“So have I,” I said, beaming. “So have I.” I stood back. “One thing I don’t understand. How is it you’ve kept your secret so long, only to blurt it twice in a week?”

“Oh,” he said, “it’s only that the incident has been on my mind recently. I’m approaching five years in this era. In fact, I believe the anniversary is today.”

I stuck out my hand. “Then let me congratulate you on five astonishing years — and a brilliant future — for both of us — yet to come!”

He had no sooner grasped my hand in joyous brotherhood than the house began to shake.

Bad eggs, I thought, as a fog fell upon us like the curtain on a failing play. I lost all feeling in my extremities, except for Mr. T’s hand in mine, and my vision darkened. Very bad eggs, I thought, I shall fire that cook if she has murdered me — but my vision cleared, to see Mr. Terwilliger just where he had been, still shaking my hand.

Only everything else around us was gone.

The walls: towering trees. The ceiling: blue sky. I dropped his hand and turned in my spot. All was primeval forest, untouched land, and an atmosphere startlingly free of factory smoke.

“Mr. T,” I said, “this alarms me.”

“Not again,” he said. “Not again!” And he sat on the ground and put his head in his hands.

I stared at him. “Do you believe –”

“Isn’t it clear?”

“It can’t be –”

“It is.”

I forced down my fear. “Mr. Terwilliger, find your nerve. Where, and when, do you believe we are?”

He drew a bracing breath. “If it happened the same as before, we must be in the American colonies, some short time before the Revolution.”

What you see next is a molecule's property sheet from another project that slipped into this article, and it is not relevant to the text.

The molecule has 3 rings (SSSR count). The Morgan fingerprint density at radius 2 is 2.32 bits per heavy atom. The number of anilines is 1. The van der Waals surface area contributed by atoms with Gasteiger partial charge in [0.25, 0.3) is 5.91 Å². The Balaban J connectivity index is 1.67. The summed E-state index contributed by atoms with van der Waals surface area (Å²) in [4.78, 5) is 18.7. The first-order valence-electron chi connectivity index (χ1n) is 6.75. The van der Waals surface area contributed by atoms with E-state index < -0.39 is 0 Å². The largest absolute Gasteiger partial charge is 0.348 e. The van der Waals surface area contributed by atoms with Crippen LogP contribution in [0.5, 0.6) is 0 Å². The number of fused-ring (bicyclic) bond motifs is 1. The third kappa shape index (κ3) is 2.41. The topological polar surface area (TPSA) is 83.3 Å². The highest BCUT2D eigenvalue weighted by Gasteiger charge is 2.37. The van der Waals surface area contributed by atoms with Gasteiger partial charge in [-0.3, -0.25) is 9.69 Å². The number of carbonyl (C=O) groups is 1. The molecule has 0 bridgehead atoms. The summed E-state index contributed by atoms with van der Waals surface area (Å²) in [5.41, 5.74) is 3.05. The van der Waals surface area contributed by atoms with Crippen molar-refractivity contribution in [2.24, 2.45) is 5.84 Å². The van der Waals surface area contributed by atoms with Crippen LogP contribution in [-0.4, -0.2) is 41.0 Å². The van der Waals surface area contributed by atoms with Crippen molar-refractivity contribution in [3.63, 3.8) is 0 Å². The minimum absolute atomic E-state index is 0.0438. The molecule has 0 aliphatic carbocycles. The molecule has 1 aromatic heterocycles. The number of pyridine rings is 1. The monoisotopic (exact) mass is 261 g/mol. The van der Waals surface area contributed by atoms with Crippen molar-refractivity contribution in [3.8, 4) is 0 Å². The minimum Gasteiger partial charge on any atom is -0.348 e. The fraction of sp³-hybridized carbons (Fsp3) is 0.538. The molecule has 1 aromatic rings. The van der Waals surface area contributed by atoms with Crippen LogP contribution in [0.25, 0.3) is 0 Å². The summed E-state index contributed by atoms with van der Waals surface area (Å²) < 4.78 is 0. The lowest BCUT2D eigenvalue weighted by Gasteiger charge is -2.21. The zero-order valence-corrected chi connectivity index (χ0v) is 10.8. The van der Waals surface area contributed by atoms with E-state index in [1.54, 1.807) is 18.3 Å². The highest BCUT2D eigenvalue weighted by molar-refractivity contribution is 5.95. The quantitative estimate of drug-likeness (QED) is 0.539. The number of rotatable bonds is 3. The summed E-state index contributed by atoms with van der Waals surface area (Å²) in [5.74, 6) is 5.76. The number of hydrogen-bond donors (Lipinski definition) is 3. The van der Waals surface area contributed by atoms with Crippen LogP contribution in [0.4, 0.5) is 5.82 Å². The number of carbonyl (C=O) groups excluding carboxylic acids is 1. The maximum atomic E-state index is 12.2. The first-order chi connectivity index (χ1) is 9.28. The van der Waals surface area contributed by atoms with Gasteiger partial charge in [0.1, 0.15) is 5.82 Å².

He looked at me. I looked at him.

“I am deeply read of James Fennimore Cooper,” I said. “And Washington Irving. And Nathaniel Hawthorne.”

He said, “I am as adept as ever at the dine-and-dash.”

He stood. “Shall we see,” said Mr. Terwilliger, “just what quality of frauds we can truly be, for the next five years?”

“We will require wigs,” I said. “And Bibles.”

“And newspapers. And suits, you know, with the short pants and the tight socks.”

“Buckled shoes. History books.”

“And perhaps a preventative dose of revolutionary fervor.”

And a poke in the eye for that sausage-fingered fumbler, Father Time!

Amanda C. Davis writes short stories in the genres of science fiction, fantasy, and horror. Her work has appeared in Shock Totem, IGMS, two Triangulation anthologies, and others; you can see her full bibliography here. She works in the combustion industry by day and spends her nights baking, live-Tweeting horror movies, and embarking on the occasional harebrained scheme (with varying results, but at least her failures make entertaining blog posts).

UFO Publishing brings you a free humorous story every month. Click here to read more.

If you enjoy our web content and wish to read 29 more such stories, please pre-order Unidentified Funny Objects today!

2 thoughts on “Mr. Terwilliger Confesses by Amanda C. Davis

  1. Pingback: Interview: Amanda C. Davis (FISH) – Dagan Books, LLC

  2. Pingback: More Forensics Pieces: Prose and Poetry, Sci-Fi, Fantasy and Horror | Amanda C. Davis

Comments are closed.